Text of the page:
HomeThe Atlantic-HubAtlantic-Hub NewsFair Haven officials favor examining Open Public Records Act requests

Fair Haven officials favor examining Open Public Records Act requests

FAIR HAVEN – Mayor Benjamin Lucarelli has said it is wise to “re-examine a law that has run amuck” after saying some people have abused the New Jersey Open Public Records Act (OPRA).

“OPRA says that every document we pass is a public record. That means everyone has the right to see what it is we do,” Lucarrelli said during a Borough Council meeting on Nov. 12.

An OPRA is a formal request for public information that can, for example, be filed with a municipality. After a request has been filed, the government entity that is being asked to provide the information has seven days to provide the information or to inform the requestor why the information will not be provided.

“What some of the more heinous businesses have done is to demand (the names of people who have) all of the dog licenses in our town and then tell dog food manufacturers where to focus their advertising dollars,” Lucarelli said. “We don’t think that’s fair and also it could become abusive.”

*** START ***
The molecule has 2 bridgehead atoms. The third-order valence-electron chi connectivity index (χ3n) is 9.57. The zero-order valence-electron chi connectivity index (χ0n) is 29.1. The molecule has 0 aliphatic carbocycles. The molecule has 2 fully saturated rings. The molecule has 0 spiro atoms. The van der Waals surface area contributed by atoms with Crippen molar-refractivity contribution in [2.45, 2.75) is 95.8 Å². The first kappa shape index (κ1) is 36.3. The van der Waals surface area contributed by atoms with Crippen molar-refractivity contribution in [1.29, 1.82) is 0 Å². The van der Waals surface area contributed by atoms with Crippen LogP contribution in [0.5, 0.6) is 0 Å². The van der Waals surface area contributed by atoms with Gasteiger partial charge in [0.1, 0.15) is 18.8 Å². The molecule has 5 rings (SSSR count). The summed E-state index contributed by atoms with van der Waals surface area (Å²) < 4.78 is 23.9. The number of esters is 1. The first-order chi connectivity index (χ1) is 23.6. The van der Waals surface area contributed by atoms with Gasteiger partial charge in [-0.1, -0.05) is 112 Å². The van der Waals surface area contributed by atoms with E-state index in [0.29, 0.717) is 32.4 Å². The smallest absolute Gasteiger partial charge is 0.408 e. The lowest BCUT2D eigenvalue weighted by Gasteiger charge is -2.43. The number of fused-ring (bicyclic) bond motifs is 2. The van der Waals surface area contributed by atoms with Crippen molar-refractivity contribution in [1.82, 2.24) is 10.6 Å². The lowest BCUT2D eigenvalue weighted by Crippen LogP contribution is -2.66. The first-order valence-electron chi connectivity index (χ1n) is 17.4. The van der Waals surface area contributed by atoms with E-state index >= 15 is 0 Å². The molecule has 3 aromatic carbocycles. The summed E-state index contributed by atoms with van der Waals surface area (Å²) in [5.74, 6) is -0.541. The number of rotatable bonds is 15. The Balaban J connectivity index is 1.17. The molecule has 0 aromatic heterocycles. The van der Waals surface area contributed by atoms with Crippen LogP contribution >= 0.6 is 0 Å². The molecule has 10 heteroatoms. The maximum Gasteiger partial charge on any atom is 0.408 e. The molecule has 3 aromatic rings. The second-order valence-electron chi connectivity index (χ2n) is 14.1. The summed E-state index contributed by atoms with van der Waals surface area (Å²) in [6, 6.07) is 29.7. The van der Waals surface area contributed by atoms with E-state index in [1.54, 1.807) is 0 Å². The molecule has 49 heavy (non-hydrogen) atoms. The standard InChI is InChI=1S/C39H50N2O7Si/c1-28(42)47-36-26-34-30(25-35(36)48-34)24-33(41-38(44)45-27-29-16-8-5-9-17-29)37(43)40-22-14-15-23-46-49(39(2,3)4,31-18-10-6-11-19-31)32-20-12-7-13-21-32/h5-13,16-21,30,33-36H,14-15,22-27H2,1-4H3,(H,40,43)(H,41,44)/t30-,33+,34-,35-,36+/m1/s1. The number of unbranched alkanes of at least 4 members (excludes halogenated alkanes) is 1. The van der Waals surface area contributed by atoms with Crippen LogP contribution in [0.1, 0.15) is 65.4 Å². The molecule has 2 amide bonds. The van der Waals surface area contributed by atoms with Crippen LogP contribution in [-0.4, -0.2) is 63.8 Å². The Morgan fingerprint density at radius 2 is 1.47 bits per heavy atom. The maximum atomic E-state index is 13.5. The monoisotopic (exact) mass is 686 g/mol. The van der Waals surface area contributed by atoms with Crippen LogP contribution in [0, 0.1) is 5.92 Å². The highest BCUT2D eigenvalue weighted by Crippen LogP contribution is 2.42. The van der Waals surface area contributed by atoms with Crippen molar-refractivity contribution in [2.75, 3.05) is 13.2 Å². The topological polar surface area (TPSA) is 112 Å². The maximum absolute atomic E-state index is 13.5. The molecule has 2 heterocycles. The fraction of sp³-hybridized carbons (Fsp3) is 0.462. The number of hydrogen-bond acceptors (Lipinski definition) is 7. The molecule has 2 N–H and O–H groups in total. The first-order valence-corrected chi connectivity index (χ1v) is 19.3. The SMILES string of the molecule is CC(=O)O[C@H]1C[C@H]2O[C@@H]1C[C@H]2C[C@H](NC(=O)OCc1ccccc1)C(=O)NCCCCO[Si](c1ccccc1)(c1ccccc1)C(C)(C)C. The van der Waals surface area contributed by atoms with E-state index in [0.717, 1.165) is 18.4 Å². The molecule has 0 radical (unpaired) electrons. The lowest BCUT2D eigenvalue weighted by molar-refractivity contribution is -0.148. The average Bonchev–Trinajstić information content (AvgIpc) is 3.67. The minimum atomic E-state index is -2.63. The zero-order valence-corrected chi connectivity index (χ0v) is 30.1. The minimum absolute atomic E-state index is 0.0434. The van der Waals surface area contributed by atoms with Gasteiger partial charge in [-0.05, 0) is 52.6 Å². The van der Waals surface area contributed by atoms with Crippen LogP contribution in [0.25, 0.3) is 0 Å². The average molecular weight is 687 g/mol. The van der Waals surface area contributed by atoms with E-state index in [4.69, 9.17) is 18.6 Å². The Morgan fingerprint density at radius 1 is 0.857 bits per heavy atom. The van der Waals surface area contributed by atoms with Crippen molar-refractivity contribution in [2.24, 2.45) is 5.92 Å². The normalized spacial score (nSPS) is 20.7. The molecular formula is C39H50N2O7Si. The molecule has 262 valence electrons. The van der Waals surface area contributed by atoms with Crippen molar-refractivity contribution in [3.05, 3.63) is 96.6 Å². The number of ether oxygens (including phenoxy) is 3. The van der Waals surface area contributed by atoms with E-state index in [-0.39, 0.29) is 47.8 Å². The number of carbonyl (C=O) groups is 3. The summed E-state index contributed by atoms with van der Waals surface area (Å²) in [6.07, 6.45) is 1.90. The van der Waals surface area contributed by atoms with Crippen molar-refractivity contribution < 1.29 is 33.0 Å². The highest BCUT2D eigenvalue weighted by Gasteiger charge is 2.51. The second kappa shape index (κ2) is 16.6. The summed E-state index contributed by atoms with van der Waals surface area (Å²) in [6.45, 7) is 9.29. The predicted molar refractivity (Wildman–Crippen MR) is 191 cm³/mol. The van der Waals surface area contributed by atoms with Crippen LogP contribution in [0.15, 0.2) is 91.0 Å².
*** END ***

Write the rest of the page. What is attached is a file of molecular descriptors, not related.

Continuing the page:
Lucarelli said the council members will ask the New Jersey State League of Municipalities, which represents all of the Garden State’s communities, to review OPRA “to lessen the burden on borough staff,” yet “preserve the public’s right to information.”

No other member of the governing body commented on the matter.

In an interview after the meeting, Lucarelli said the Municipal Clerks’ Association of New Jersey brought this matter forward. He said Borough Clerk Alison Cinquegrana is a member of the organization, Lucarelli said.

“I think the thought with this (action) is to try and balance the public’s right to know with the burden that is often put on the borough office staff,” Lucarelli said.

In larger municipalities, Lucarelli said, several people may be employed just to respond to OPRA requests. In Fair Haven, Cinquegrana, in addition to her other duties, fulfills OPRA requests that are filed with the municipality.

“(An individual) who wants to find out about something going on in town (or other information) … that is fine,” Lucarelli said. “Companies coming in and saying ‘give me all your data on how many pets are in town so I can take that (data) and sell it’ (is abusive).”

Citing an example of OPRA “abuse,” Lucarelli said several Fair Haven residents hired an attorney to fight the approval of a Dunkin’ Donuts in town. He said the attorney who represents the residents “is being abusive in the fact that he … makes several OPRA requests for the same information.”

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